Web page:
The company was incorporated in the Colorado Territory as the "Denver, South Park and Pacific Railway" on October 2, 1872, with 2.5 million dollars in capital. Less than a year later, on June 16, 1873, it was reorganized by John Evans as the "Denver, South Park and Pacific Railroad" with an increased capitalization of 3.5 million dollars. Construction from Denver to Morrison began in August, 1873, by the Denver Railway Association, following approval by Arapahoe county voters who passed a $300,000 bond issue. On June 20, 1874, the tracks reached Morrison, and on July 3, scheduled service began between Denver and Morrison, with two 2 round-trip mixed trains per day. This branch would provide a healthy income from the start, shipping stone, lumber, and coal from Mt. Carbon. However, the financial panic in 1873, precipitated by Jay Cooke & Co. of Philadelphia (financiers of the Northern Pacific Railroad), caused a reduction in traffic, resulting in reduced construction until 1876. During this period, the Denver, South Park and Pacific Railroad struggled to remain solvent.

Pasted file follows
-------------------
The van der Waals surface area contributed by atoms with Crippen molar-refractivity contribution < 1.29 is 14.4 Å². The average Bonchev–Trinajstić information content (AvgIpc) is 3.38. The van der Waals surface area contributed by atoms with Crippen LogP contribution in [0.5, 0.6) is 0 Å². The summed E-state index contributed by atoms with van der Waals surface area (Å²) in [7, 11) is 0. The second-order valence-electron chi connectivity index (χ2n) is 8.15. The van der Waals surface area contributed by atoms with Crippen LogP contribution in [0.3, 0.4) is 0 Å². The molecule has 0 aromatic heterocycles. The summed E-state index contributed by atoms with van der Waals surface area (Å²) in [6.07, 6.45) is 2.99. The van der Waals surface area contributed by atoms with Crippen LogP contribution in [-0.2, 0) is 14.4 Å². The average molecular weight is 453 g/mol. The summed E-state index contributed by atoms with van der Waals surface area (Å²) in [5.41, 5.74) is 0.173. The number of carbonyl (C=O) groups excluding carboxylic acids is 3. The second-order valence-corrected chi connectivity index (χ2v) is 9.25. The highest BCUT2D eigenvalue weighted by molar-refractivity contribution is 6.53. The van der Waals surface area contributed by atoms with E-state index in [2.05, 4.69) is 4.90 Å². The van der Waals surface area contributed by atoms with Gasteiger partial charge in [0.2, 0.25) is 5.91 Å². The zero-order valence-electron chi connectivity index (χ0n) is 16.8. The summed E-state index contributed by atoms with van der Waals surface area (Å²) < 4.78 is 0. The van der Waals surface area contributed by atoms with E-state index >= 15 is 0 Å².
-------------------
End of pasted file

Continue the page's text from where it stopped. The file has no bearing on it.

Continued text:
Railroad in Platte Canyon, Colorado ~ 1923

The tracks reached the mouth of the Platte Canyon on May 4, 1878, 20 miles (32 km) from Denver, and by June 2, the tracks reached 12 miles (19 km) up the canyon. The tracks reached Buffalo Creek on June 17. The following year, on May 19, 1879, the tracks reached to the summit of Kenosha Pass and on June 27 they reached Como. The original stone roundhouse at Como has been restored, and is presently in use in the operation of a 3’ narrow gauge locomotive acquired from the Klondike gold fields. An operating turntable has also been installed in the original turntable pit. [3]